Now, opponents of the resolution, Wolf, as you might expect, say this is further ammunition for their side against taking unilateral action in Iraq. But as to your question about how it's going to impact the debate up here, I've been able to speak to a number of members about that. The general consensus, it won't impact very much because while opponents will see this as more ammunition for them, most people are fairly entrenched in their views at this point, Wolf. They know how they are going to vote. So this is not likely to sway the votes, but certainly something that is getting a lot of talk on Capitol Hill -- Wolf.

BLITZER: Kate Snow on Capitol Hill. Kate, thanks very much.

At the White House, meanwhile, officials are trying to make sure George Tenet's comments don't derail passage of the Iraq resolution.

Our White House correspondent, Kelly Wallace, is monitoring that situation, and she is joining us now live. KELLY WALLACE, CNN WHITE HOUSE CORRESPONDENT: Well, Wolf, the White House is saying that there's really no split here between the comments of the CIA director and President Bush. Ari Fleischer, the president's spokesman also saying that the CIA director's comments really reflect the best estimates, the best guesses of the intelligence community, and that it is the view of the administration that it cannot wait for Saddam Hussein to possibly use weapons of mass destruction, weapons he denied he even has against the United States.

Ari Fleischer put it this way. He said -- quote -- "if Saddam Hussein holds a gun to someone's head, but he denies he even owns a gun, do you really want to take the chance that he'll never use it?"

White House officials also say really all bets are off if Saddam Hussein one day gets his hands on nuclear weapons. They then believe he will definitely be more likely to use chemical and biological weapons against the United States, because he then could, of course, use nuclear weapons if he is attacked by the United States.

Now, putting this all into perspective, White House officials are not concerned that this letter is going to affect their momentum in any way. They still believe this president will get strong, overwhelming victories in both the House and the Senate for this resolution, and they believe that will strengthen the president's hand when it comes to diplomacy up at the United Nations -- Wolf.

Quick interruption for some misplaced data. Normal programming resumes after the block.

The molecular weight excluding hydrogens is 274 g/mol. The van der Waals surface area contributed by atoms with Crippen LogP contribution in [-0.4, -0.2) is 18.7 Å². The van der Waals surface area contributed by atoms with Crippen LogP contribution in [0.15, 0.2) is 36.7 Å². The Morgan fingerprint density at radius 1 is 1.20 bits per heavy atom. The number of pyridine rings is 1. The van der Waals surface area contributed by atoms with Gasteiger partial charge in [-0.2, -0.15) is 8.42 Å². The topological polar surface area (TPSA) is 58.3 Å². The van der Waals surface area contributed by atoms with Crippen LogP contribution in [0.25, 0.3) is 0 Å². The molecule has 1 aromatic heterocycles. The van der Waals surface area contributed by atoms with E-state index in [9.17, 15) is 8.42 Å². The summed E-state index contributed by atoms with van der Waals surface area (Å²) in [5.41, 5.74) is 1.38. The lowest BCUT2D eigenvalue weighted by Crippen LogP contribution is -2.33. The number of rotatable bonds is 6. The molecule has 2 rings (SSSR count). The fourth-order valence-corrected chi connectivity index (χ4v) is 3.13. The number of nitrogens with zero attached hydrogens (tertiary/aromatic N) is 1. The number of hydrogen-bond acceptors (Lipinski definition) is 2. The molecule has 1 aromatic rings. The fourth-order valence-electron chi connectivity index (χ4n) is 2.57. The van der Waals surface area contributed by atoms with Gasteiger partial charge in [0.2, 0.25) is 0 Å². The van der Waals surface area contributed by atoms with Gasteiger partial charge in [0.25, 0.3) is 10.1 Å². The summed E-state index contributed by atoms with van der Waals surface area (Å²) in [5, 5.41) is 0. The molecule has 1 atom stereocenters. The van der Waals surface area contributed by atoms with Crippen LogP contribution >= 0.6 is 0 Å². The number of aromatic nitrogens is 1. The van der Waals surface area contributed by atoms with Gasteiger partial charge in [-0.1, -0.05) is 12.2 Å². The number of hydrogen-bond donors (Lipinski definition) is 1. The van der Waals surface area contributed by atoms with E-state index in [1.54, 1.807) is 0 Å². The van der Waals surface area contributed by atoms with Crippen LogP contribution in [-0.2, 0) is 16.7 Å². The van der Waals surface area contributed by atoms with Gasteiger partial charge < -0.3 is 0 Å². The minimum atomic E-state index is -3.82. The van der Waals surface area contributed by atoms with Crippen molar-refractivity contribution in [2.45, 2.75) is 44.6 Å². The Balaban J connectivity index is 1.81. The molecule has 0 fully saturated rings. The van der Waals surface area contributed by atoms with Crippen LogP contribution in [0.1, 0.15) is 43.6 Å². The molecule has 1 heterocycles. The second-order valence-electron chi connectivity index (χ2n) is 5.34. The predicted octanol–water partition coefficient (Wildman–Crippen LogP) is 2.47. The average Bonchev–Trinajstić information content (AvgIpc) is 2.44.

BLITZER: Kelly Wallace at the White House, thanks very much.

Let's move on to the situation in Iraq. U.S. and British war planes attacked an Iraqi missile site in the northern no-fly zone earlier today. The U.S. says the planes were fired on by Iraq from the ground -- let's get the view from inside Baghdad right now, our bureau chief there, Jane Arraf, is joining us now live -- Jane.

JANE ARRAF, CNN BAGHDAD BUREAU CHIEF: Well, Wolf, as you mentioned, that was in the north, and that's why this strike is relatively unusual. It's the first in over a month. Now, we've seen a lot of firing, a lot of activity over the no-fly zones in the south of Iraq. In fact, as we know, U.S. military officials have said that Iraq has actually stepped up its campaign to try to shoot down a U.S. plane in the past month.

In retaliation, the United States says, it has been launching more attacks over Iraq's southern skies. Now, the reason Iraq is trying to shoot down a plane is it considers the no-fly zones a violation of its sovereignty. It says they are actually invading the skies.

In other parts of the region, Iraqi officials today were warning Arab neighbors, including the ones that those strikes take place from, that they would pay a heavy price if they participated in a U.S. attack.

Deputy Prime Minister Tariq Aziz in Damascus was telling Arab countries that even if they side with the United States and believe they are safe, they are not. That same message presumably made by Iraqi president Saddam Hussein himself. He held a very rare meeting with news executives today, with Qatari-based Al-Jazeera, the head of Al-Jazeera, Mohammed Jasimo Ali (ph) and several others who met with them. The president condemned the American threats and use of brute force, the threats of brute force against Iraq. Again, more warnings to Iraq's neighbors, Arab neighbors particularly, that they should really think twice before siding with the United States -- Wolf.

BLITZER: Jane Arraf, our bureau chief in Baghdad, thanks very much.